Victoria Noe

Award-winning Author, Speaker, Activist

blogpage

Blog

Women and GIrls' HIV/AIDS Awareness Day

When Life Gets in the Way of Writing

When Life Gets in the Way of Writing
Jun 22, 2017 by Victoria Noe
                   lovingonme.com

If you've read this blog for any length of time,  you know I've spent almost two years working on a new book. Fag Hags. Divas and Moms: The Legacy of Straight Women in the AIDS Community has taken on a life of its own. What started as a nagging idea turned into what I fully admit is an obsession to share important, previously-unknown stories of straight women around the world throughout the history of the epidemic.

Big project, right? I knew from the beginning it would be, but with each passing month it seemed to grow in scope and importance. Strangers around the world offered assistance. Interviewees laughed...

Women's History Month - Nancy Duncan

Women's History Month - Nancy Duncan
Mar 08, 2016 by Victoria Noe
Nancy Duncan

For Women’s History Month I’m sharing stories from women in the AIDS community. First up is Nancy Duncan, who I had the pleasure of meeting through ACT UP/NY. She is long-term survivor, an inspiration and a friend. My thanks to her for sharing her story.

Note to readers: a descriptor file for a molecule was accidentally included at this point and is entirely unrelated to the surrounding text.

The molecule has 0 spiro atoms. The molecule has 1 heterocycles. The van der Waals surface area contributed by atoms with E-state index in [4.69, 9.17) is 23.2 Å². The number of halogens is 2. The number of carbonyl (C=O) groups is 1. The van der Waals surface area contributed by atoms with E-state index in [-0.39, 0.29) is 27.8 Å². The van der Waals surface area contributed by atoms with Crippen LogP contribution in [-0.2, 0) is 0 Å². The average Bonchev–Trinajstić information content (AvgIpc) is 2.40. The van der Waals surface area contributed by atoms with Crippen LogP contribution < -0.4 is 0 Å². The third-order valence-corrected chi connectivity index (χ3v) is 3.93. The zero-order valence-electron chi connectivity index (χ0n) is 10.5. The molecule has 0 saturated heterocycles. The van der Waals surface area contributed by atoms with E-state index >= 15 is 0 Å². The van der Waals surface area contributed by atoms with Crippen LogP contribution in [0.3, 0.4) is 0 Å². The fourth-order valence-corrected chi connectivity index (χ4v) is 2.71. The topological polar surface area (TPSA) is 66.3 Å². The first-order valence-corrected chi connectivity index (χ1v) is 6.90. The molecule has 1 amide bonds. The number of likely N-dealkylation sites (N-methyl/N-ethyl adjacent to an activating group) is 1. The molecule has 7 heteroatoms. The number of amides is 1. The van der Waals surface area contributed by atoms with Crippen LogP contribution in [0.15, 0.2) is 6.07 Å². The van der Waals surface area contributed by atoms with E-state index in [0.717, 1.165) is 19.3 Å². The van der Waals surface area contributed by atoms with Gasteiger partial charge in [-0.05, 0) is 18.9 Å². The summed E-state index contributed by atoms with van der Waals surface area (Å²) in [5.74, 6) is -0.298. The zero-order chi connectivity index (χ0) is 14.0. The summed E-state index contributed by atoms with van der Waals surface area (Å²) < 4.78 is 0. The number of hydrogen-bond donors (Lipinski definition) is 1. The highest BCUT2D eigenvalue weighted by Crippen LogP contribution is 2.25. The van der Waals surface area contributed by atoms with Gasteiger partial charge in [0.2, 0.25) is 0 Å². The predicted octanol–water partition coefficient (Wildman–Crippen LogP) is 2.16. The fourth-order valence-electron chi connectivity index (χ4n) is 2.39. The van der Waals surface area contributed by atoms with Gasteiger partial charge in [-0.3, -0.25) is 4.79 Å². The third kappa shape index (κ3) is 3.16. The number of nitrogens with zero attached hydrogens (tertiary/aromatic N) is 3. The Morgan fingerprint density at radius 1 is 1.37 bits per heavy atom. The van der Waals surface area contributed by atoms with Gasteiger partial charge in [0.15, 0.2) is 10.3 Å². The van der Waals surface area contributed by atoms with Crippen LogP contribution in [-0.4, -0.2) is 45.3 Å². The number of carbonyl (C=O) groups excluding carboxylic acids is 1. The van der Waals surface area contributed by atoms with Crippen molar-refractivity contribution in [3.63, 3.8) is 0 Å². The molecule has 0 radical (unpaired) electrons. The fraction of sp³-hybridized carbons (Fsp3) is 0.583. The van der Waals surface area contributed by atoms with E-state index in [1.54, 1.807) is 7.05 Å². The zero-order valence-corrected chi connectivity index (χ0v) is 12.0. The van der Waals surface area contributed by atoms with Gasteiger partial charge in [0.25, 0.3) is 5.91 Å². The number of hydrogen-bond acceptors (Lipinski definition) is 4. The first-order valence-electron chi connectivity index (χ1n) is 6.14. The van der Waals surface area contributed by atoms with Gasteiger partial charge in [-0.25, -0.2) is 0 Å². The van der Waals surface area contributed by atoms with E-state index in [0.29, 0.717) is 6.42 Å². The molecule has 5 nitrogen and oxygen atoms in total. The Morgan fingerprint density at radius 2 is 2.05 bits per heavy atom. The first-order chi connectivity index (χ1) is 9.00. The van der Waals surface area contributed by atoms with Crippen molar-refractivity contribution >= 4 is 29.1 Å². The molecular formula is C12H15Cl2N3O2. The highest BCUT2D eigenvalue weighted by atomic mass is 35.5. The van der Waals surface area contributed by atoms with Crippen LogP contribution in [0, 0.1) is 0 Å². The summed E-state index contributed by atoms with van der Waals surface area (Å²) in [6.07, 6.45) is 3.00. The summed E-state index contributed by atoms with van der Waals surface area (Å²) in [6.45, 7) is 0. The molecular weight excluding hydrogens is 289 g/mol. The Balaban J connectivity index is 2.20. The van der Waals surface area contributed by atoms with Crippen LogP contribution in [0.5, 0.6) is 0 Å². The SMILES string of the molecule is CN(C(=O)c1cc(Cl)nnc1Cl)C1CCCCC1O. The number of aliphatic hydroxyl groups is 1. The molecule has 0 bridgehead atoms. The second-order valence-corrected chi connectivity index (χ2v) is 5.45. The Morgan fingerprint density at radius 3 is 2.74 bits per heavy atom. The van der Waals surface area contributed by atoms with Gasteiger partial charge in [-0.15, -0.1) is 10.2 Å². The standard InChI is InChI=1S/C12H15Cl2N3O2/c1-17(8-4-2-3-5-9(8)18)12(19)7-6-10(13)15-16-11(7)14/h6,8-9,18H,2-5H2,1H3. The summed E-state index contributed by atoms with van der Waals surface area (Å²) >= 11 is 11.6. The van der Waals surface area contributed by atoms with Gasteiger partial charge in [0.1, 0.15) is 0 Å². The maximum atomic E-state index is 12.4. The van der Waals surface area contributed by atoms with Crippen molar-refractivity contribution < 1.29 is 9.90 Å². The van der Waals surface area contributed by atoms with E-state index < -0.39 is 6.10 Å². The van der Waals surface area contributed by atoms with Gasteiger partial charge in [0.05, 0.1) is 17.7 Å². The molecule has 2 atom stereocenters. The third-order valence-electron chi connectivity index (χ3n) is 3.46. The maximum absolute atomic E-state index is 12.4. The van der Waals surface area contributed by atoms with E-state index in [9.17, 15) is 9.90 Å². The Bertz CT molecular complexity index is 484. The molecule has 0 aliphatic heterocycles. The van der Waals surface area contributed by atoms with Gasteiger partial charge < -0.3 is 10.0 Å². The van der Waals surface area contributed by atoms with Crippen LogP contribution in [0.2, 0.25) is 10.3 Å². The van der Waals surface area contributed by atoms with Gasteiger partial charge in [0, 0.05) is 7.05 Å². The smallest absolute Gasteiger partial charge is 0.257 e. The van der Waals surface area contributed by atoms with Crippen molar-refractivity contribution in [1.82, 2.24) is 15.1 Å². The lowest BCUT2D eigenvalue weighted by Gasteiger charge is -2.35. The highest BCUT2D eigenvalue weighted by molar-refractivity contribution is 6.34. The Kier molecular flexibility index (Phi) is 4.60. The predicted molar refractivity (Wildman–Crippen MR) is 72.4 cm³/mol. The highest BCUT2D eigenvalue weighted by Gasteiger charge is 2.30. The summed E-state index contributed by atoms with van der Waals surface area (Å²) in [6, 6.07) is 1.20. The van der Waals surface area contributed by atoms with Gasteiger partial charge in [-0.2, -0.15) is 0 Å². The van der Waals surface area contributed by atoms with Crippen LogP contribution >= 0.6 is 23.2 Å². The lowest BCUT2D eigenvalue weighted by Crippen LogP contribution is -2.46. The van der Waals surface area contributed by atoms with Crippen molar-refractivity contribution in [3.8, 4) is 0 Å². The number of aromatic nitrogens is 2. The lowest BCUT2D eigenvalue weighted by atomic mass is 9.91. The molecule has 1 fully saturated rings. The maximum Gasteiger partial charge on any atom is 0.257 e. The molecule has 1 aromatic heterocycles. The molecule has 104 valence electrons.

Being a heterosexual woman in the early days of HIV/AIDS was very different than now. I’m 58 years old and have been living with HIV for going on 31 years. I was first diagnosed in 1990, infected by having unprotected sex with a man who didn’t know he was HIV+. I’d walked around for five years not knowing because I had no symptoms.

I didn't know anyone else who was living with...

National Women and Girls' HIV/AIDS Awareness Day

National Women and Girls' HIV/AIDS Awareness Day
Mar 10, 2015 by Victoria Noe
I was on staff at Chicago House when we opened the city’s first hospice for people with AIDS in January, 1990. At that time, there was only one funeral home that would accept the bodies. Nursing homes and stand-alone hospices refused anyone dying of AIDS. Sympathy was extended only for those who contracted the virus in a way that defined them as “innocent victims”: blood transfusions or birth. It was a beautiful old house near the lake shore, donated to our organization. The doctor who lived next door was opposed to it, but once he understood that people would arrive in an ambulance and leave in a hearse (unlike crowds lined up for the overnight shelter he imagined it to...